A shareholder initiative introduced Wednesday at the annual PepsiCo shareholders meeting in Plano, Tex., that calls on the company to investigate ways to deal with the business and employee impact of AIDS in Africa gained support from 7.5% of the company's shareholders, a level sufficient for its reintroduction next year. Securities and Exchange Commission regulations require any shareholder resolution to garner at least 3% of the vote on its first reading in order to be reintroduced later. The proxy resolution asked the company to evaluate what kind of treatment and support programs might be useful for HIV-positive employees and their families as well as to gauge the overall impact of AIDS on the company's operations in Africa. Company leaders were opposed to the resolution and attempted to kill it before the shareholder meeting, but the SEC ruled March 4 that PepsiCo had to allow the measure's backers to introduce it.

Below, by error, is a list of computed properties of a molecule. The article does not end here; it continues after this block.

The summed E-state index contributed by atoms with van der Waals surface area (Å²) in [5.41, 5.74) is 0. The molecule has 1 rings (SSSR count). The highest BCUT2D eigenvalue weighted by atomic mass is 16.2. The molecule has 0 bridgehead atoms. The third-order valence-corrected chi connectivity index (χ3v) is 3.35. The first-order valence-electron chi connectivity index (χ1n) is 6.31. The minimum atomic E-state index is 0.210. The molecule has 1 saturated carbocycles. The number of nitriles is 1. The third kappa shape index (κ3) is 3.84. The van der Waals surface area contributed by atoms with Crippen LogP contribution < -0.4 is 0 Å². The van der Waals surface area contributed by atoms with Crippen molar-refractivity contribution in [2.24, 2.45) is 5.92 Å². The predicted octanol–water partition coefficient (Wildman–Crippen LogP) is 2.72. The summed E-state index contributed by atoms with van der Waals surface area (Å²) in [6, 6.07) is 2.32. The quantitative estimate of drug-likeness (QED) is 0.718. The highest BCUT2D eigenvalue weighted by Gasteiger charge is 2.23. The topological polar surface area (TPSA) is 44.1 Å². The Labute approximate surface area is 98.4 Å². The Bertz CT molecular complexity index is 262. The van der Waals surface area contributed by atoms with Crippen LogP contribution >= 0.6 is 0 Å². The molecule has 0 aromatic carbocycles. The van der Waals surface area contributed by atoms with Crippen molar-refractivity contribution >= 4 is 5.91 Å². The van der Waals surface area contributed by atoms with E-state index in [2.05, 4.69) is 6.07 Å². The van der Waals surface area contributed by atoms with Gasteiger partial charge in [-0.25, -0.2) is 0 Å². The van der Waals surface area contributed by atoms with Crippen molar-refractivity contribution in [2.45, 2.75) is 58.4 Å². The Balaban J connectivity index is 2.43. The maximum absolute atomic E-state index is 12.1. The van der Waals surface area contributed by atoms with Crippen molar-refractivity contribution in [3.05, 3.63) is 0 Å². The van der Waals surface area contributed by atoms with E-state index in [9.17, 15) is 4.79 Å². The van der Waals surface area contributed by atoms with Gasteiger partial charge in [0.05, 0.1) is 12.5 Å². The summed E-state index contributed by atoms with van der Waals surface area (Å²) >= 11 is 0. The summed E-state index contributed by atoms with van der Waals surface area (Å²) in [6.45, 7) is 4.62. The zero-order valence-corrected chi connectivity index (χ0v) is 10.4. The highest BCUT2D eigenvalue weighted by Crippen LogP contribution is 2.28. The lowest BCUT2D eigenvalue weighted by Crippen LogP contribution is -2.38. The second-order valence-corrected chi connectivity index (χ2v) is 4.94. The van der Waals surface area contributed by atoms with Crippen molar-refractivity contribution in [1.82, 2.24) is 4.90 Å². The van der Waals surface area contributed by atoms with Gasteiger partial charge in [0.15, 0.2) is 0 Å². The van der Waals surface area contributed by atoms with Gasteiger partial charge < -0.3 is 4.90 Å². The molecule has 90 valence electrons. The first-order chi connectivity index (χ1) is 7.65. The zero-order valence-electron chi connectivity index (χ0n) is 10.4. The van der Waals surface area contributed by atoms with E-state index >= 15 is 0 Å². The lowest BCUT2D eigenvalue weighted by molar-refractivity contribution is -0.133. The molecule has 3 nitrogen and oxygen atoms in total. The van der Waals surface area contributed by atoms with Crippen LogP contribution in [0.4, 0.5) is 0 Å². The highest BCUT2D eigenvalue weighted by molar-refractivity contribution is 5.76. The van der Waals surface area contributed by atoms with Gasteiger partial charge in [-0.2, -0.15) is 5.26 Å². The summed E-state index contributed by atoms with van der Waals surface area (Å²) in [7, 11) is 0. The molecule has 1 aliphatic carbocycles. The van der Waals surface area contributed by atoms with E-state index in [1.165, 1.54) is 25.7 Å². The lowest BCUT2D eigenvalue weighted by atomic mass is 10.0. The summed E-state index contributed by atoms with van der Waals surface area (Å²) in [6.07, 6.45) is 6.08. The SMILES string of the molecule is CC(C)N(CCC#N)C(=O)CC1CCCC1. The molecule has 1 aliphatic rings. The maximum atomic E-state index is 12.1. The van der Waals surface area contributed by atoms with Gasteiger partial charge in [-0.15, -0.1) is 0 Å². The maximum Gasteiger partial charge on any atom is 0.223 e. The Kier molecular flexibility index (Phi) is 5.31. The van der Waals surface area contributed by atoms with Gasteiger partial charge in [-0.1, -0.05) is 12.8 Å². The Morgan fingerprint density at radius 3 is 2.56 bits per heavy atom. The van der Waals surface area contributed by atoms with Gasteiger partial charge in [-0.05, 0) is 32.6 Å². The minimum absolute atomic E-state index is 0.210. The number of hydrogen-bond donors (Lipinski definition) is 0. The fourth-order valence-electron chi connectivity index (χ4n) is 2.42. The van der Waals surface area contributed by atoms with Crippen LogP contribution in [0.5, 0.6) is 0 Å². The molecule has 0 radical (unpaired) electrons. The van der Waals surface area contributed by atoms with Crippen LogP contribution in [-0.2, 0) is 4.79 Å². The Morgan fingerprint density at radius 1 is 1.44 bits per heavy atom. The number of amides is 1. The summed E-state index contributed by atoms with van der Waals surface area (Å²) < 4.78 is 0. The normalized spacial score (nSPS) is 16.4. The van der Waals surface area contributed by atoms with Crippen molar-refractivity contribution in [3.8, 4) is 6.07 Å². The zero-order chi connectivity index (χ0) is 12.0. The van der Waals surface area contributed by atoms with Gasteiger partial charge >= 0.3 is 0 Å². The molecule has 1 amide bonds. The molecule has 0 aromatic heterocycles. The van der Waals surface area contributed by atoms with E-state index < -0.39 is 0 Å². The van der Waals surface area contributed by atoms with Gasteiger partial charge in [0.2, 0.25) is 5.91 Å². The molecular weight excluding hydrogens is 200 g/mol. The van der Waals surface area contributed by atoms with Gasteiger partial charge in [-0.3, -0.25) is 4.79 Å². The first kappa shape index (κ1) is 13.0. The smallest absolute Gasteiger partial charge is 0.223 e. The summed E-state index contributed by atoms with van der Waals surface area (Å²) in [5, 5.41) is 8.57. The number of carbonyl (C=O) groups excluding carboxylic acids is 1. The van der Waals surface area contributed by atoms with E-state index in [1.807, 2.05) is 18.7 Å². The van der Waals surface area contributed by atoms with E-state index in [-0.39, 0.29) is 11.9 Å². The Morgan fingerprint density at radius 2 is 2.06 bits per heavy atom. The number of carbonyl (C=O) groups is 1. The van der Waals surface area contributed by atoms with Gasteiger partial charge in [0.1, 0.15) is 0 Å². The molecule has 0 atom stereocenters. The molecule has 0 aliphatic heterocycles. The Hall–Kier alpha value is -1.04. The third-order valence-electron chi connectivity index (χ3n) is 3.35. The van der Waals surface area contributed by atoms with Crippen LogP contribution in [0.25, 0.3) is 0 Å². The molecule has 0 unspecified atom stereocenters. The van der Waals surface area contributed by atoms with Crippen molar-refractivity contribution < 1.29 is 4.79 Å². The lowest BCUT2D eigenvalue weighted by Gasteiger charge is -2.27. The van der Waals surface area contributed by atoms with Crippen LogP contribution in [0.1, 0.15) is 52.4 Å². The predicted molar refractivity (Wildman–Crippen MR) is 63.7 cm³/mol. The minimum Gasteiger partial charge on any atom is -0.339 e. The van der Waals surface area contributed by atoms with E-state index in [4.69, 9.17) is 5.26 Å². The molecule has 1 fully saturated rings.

The resolution was drafted by several religious groups and religious investment firms with shares in the company, including the Congregation of Sister of Charity of the Incarnate Word; School Sisters of Notre Dame Cooperative Investment Fund; Sisters of Mercy of the Americas; Sisters of St. Dominic of Caldwell, N.J.; ASC Investment Group; and Mennonite Mutual Aid.
Mark Regier, stewardship investing services manager for MMA, said the shareholder vote was "an extremely encouraging outcome and one that exceeds our expectations, which were modest. During a resolution's first year, you work hard just to make sure people know the issue exists. But this resolution seemed to strike a chord immediately with many shareholders. People understand that this is both a business and a humanitarian issue for PepsiCo. More shareholders now want to know how this pandemic will affect PepsiCo's business throughout Africa."